Morning Edition
Morning Edition
Monday, August 8, 2011

Minnesota Public Radio Stories

National Public Radio Stories

  • Financial Markets Respond To U.S. Credit Downgrade
    Asian investors are worried about their exports to America. Europeans are responding to their own continent's debt, even as they react to Standard and Poor's downgrade in its rating of U.S. Treasury bonds.
  • Military Community Mourns Death Of Navy SEALs
    Thirty Americans were killed Saturday when their helicopter came under fire during an operation in eastern Afghanistan. A majority of the Navy SEALs who died were based in Norfolk, Va.
  • Big, Fat Stereotypes Play Out On The Small Screen
    From The Honeymooners to The Biggest Loser, television has rarely dealt sensitively with issues of weight. As part of an ongoing series on obesity in America, Alex Cohen explores the limited number of roles for overweight actors — from "bumbling husband" to "sassy best friend."
  • Spaniards Learn German In Hopes Of Getting A Job
    With Hollywood movies dubbed over in Spanish and steadfast trade with Latin America, Spaniards haven't needed to be bilingual until now. Globalization and a recession have sparked a run on language classes in Spain. But it's not English proficiency they're after. German academies are seeing a surge in enrollment, as Spaniards look northward for jobs in Europe's strongest economy.
  • Sleep-Deprived New Parents Don't Have To Hit The (Sleeping Pill) Bottle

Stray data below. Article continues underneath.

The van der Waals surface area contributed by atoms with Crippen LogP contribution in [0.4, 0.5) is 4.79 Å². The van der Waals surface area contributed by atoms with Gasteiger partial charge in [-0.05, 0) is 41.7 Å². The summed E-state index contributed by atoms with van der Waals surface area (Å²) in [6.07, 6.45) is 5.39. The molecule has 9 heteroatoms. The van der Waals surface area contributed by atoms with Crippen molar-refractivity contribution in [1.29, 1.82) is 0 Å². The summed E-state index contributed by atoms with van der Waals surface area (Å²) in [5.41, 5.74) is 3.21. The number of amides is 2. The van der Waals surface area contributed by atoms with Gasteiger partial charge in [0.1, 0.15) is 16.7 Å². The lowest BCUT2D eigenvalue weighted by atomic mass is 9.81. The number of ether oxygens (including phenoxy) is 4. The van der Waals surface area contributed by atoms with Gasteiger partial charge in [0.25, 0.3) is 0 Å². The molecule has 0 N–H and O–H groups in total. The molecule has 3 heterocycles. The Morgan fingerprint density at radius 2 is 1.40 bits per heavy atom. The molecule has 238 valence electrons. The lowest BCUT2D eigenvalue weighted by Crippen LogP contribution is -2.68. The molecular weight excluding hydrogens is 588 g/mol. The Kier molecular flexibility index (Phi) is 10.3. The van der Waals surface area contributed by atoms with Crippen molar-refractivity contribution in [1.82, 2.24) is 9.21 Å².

Parents often think poor sleep is their cross to bear, but night after night, it can lead to a permanent sleep disorder, especially for mothers, sleep researchers say. One sleep researcher says there are a lot of alternatives to medication to solve the problem.
  • Baby's Palate And Food Memories Shaped Before Birth
    Amniotic fluid and breast milk can be flavored by the food a mother eats. And memories of these flavors are formed before birth. That could result in preferences for these foods or odors for a lifetime.
  • Debt Downgrade Moves Investors To Precious Metals
    For the first time, the price of gold soared to a record high of $1,700 an ounce in Hong Kong. Gold prices are up 21 percent so far this year. The price of silver also rose, and was up more than 5 percent on the Asian markets. Investors flee to the safety of these commodities when they're nervous about currencies.
  • Europe's Central Bank To Buy Bonds To Steady Stocks
    Spanish and Italian stock markets are leading European markets higher after the European Central Bank signaled it would buy the two countries' bonds in order to lower their borrowing costs. There had been concerns that Italy and Spain would not be able to pay their debts.
  • NFL To Refund Cost Of Hall Of Fame Game Tickets
    The NFL canceled the Hall of Fame Game in Canton, Ohio, over the weekend because team owners and players didn't reach a new contract agreement in time. About 14,000 tickets had already been sold. The NFL is providing a full refund. The induction ceremony went on as scheduled.
  • Economists Cast Opinions On S&P During Fishing Trip
    Turmoil in the financial markets has coincided with an annual fishing trip for economists and top executives deep in the woods of Maine near the Canadian border. While the economists were together, Standard and Poor's took the unprecedented step of downgrading the U.S. government's credit rating.

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August 2011
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